DEAR ABBY: I have a close friend I'll call "June," who was married to a man named "Jeff" who lied to her. He was an elder in the church for several years and is retired from the military.
It all started when Jeff had a stroke. He told June he needed to set up a bank account for her in case he had another one, but he kept putting it off. So June went on the Internet to research some information to make it happen, and got the shock of her life. She learned that Jeff is still married to his previous wife. She contacted the pastor and they confronted him; Jeff denied everything. (June has since gotten an annulment.)
The house belongs to June, but Jeff refuses to leave. He stalks her. Everywhere she goes, he shows up. He keeps telling her she's going to have him in her life whether she likes it or not. She tries to ignore him, but he constantly approaches and confronts her.
Now the pastor is trying to get them back together. When she says she wants nothing to do with him, the pastor tells him she's being "uncooperative."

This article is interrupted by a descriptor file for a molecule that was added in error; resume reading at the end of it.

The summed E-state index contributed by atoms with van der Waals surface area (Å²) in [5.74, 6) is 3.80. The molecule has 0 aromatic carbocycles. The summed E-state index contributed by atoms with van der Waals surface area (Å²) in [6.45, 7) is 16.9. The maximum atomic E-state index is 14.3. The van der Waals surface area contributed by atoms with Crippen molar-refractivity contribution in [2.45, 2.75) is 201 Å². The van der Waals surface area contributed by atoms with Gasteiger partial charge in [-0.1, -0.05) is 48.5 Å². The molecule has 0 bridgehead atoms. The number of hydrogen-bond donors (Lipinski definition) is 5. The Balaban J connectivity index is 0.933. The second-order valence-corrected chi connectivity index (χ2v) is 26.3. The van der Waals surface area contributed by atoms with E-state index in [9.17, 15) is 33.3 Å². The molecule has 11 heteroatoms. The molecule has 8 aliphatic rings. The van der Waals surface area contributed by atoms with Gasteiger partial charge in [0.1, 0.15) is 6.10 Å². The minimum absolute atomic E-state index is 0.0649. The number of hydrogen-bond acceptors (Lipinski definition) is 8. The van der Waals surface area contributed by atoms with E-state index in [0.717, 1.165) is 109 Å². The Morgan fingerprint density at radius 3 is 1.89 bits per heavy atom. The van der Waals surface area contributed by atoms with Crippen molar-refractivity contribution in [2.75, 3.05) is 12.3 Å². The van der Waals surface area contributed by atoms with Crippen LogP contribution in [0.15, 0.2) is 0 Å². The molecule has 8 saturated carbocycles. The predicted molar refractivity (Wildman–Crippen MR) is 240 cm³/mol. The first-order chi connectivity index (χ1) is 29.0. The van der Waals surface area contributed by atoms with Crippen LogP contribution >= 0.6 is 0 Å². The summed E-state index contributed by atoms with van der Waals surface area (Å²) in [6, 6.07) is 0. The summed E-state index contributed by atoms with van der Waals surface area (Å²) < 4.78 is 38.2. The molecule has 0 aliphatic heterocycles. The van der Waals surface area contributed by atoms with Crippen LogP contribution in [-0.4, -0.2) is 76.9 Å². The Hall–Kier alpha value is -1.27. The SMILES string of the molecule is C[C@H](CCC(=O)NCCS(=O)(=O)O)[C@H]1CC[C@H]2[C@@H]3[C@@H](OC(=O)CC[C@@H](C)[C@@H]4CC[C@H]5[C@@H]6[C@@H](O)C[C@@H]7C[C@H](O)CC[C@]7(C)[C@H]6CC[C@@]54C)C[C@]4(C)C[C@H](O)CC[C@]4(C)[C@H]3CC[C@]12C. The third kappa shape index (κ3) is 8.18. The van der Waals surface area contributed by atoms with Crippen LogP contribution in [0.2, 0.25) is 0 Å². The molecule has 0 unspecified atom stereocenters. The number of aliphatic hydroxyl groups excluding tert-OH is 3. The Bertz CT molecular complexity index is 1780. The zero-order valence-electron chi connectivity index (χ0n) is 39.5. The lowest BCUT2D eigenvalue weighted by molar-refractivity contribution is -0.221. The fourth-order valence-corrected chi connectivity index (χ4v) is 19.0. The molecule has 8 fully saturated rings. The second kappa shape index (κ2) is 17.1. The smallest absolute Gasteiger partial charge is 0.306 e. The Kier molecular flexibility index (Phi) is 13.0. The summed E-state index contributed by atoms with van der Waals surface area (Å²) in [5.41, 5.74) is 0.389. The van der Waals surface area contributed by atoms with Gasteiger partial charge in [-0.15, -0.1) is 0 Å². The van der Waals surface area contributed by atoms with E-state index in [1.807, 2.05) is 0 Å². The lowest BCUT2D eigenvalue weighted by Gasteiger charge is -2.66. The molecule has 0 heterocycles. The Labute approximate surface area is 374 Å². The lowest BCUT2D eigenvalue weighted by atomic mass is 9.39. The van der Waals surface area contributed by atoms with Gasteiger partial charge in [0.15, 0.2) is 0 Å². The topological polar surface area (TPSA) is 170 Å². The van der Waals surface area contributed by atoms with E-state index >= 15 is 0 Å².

June took the legal route. A judge has ordered Jeff to pay off June's student loans, which he hasn't done. He still hasn't moved out of the house, and his boss thinks they're still married. What should she do in this situation? Sell the house? Or get a restraining order? -- CONFUSED IN NEW MEXICO
DEAR CONFUSED: June should inform her attorney that the bigamist she married is flouting the judge's directive. Then she should do as her lawyer instructs -- including selling the house and taking out a restraining order if that's what her legal counsel advises. And if that doesn't solve her problem, your friend may have to relocate to another community because the man may be dangerous.